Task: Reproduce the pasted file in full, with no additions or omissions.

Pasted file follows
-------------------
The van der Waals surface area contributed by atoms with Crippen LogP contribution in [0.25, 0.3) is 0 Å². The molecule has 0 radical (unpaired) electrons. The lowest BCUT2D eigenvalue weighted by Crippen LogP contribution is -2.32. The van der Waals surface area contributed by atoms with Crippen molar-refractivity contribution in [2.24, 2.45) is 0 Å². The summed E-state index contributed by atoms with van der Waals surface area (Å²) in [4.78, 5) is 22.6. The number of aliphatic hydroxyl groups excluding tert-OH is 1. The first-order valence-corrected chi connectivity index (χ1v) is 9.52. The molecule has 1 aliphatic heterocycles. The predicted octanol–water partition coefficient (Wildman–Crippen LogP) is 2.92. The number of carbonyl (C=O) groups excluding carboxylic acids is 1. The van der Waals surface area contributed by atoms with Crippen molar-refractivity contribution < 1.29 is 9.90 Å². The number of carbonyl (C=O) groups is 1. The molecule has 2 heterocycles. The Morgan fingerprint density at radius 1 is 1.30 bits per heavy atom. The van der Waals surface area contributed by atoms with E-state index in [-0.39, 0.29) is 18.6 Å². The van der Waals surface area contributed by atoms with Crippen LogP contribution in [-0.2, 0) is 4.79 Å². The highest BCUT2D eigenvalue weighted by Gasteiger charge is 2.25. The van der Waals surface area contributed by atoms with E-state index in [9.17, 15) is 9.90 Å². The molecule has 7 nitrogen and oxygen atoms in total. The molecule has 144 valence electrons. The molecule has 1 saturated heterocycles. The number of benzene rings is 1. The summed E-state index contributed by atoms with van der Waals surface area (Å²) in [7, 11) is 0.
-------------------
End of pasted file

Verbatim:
The van der Waals surface area contributed by atoms with Crippen LogP contribution in [0.25, 0.3) is 0 Å². The molecule has 0 radical (unpaired) electrons. The lowest BCUT2D eigenvalue weighted by Crippen LogP contribution is -2.32. The van der Waals surface area contributed by atoms with Crippen molar-refractivity contribution in [2.24, 2.45) is 0 Å². The summed E-state index contributed by atoms with van der Waals surface area (Å²) in [4.78, 5) is 22.6. The number of aliphatic hydroxyl groups excluding tert-OH is 1. The first-order valence-corrected chi connectivity index (χ1v) is 9.52. The molecule has 1 aliphatic heterocycles. The predicted octanol–water partition coefficient (Wildman–Crippen LogP) is 2.92. The number of carbonyl (C=O) groups excluding carboxylic acids is 1. The van der Waals surface area contributed by atoms with Crippen molar-refractivity contribution < 1.29 is 9.90 Å². The number of carbonyl (C=O) groups is 1. The molecule has 2 heterocycles. The Morgan fingerprint density at radius 1 is 1.30 bits per heavy atom. The van der Waals surface area contributed by atoms with E-state index in [-0.39, 0.29) is 18.6 Å². The van der Waals surface area contributed by atoms with Crippen LogP contribution in [-0.2, 0) is 4.79 Å². The highest BCUT2D eigenvalue weighted by Gasteiger charge is 2.25. The van der Waals surface area contributed by atoms with E-state index in [9.17, 15) is 9.90 Å². The molecule has 7 nitrogen and oxygen atoms in total. The molecule has 144 valence electrons. The molecule has 1 saturated heterocycles. The number of benzene rings is 1. The summed E-state index contributed by atoms with van der Waals surface area (Å²) in [7, 11) is 0.